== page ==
It will be years before they even graduate from high school, but thousands of Salinas sixth-grade students are already planning for college, thanks to a program at CSU Monterey Bay.
During the fall semester, youngsters from a dozen schools in the Salinas City Elementary School District visited campus. They promised to do their best in school, work hard, graduate from high school and pursue a college degree as part of the University Promise of CSU Monterey Bay.
In return, President Dianne Harrison promised that CSU Monterey Bay will save a spot for them if they complete high school and meet other basic requirements. She also promised that the university will work with the students and their parents to help arrange financial aid.
“We’re going to ask you to make a promise, a promise about your future,” she told the youngsters assembled in the University Center ballroom. “And we call it the University Promise of CSU Monterey Bay.
“Each and every one of you has the opportunity to get a college degree . . . we’re promising you we will help you and we will save a place for you, but it also takes a promise from you,” Dr. Harrison told the youngsters. “ . . . And if you make that promise, you will become a Junior Otter.”
Each student received a packet containing a poster that explains what they need to do to prepare for college on a year-by-year basis starting in the sixth grade; a certificate for them to sign acknowledging their promise to prepare for and attend college; information on the outreach and support programs available at CSUMB; and a letter to their parents explaining the event and asking them to frame and display the certificate.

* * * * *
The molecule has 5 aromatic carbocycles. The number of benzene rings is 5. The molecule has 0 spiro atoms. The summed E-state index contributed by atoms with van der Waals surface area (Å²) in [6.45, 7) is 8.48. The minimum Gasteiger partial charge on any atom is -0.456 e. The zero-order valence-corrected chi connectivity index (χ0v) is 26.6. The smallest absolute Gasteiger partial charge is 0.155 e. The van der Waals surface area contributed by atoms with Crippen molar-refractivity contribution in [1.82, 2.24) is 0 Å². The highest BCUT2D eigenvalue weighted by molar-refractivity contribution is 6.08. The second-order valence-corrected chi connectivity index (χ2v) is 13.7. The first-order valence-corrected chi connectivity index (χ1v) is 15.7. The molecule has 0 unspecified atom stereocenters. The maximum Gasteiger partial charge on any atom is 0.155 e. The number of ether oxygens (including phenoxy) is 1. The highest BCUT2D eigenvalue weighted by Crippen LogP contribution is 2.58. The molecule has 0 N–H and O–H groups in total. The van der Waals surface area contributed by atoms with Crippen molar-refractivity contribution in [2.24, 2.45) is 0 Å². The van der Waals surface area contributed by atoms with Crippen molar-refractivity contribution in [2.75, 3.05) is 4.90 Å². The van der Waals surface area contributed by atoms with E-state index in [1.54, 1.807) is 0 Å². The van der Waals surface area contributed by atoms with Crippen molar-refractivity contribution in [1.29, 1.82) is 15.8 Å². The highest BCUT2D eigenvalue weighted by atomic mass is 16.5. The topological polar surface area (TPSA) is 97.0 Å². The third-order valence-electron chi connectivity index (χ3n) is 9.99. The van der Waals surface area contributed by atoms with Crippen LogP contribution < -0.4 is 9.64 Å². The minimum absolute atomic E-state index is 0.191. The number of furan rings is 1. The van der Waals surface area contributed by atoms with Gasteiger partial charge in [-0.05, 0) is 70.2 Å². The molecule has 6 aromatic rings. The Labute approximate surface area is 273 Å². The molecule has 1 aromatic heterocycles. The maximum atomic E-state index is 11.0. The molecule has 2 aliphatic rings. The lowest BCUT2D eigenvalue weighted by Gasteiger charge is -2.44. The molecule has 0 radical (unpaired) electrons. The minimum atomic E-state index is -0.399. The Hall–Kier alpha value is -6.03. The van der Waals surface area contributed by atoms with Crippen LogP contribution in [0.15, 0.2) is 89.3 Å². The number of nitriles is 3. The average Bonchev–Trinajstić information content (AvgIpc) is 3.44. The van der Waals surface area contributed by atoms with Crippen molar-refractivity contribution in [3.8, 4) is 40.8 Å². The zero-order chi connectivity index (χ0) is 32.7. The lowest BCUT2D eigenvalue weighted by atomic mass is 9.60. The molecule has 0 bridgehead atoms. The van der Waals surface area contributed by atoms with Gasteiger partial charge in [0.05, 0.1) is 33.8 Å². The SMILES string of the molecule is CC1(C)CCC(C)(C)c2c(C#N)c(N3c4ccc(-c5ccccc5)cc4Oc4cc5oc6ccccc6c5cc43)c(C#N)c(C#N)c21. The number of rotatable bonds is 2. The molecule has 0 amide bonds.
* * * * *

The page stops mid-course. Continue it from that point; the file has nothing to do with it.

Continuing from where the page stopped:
And they received a Junior Otter card, with a space for their signature. The card reminds the students that they have pledged to prepare for, attend and graduate from college.
University students led the youngsters on a tour of campus, visiting the science building, the library and the student center.
Since the program began in the spring of 2009, hundreds of Salinas sixth-graders have visited campus each semester.
The program was developed by CSU Monterey Bay officials as a way to help youngsters recognize opportunities and make choices that they may not have known existed for them. It is also a way to help keep students motivated for success and away from gangs and other negative influences.